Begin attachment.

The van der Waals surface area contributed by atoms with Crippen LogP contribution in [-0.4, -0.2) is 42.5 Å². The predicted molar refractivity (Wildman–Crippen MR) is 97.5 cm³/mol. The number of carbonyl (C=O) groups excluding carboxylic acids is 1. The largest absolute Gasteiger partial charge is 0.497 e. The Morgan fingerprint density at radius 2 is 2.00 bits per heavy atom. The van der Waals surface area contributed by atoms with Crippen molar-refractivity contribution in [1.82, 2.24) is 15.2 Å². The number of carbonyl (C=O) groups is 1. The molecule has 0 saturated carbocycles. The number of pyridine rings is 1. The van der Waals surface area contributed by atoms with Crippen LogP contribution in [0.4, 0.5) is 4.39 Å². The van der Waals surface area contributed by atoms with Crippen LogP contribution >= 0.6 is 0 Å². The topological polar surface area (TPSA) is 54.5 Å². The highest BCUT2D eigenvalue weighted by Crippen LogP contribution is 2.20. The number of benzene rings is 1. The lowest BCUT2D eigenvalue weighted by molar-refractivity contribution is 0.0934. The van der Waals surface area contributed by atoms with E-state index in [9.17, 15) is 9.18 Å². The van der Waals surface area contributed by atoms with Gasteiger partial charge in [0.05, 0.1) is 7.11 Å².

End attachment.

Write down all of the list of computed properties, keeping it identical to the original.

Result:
The van der Waals surface area contributed by atoms with Crippen LogP contribution in [-0.4, -0.2) is 42.5 Å². The predicted molar refractivity (Wildman–Crippen MR) is 97.5 cm³/mol. The number of carbonyl (C=O) groups excluding carboxylic acids is 1. The largest absolute Gasteiger partial charge is 0.497 e. The Morgan fingerprint density at radius 2 is 2.00 bits per heavy atom. The van der Waals surface area contributed by atoms with Crippen molar-refractivity contribution in [1.82, 2.24) is 15.2 Å². The number of carbonyl (C=O) groups is 1. The molecule has 0 saturated carbocycles. The number of pyridine rings is 1. The van der Waals surface area contributed by atoms with Crippen LogP contribution in [0.4, 0.5) is 4.39 Å². The van der Waals surface area contributed by atoms with Crippen LogP contribution >= 0.6 is 0 Å². The topological polar surface area (TPSA) is 54.5 Å². The highest BCUT2D eigenvalue weighted by Crippen LogP contribution is 2.20. The number of benzene rings is 1. The lowest BCUT2D eigenvalue weighted by molar-refractivity contribution is 0.0934. The van der Waals surface area contributed by atoms with E-state index in [9.17, 15) is 9.18 Å². The van der Waals surface area contributed by atoms with Gasteiger partial charge in [0.05, 0.1) is 7.11 Å².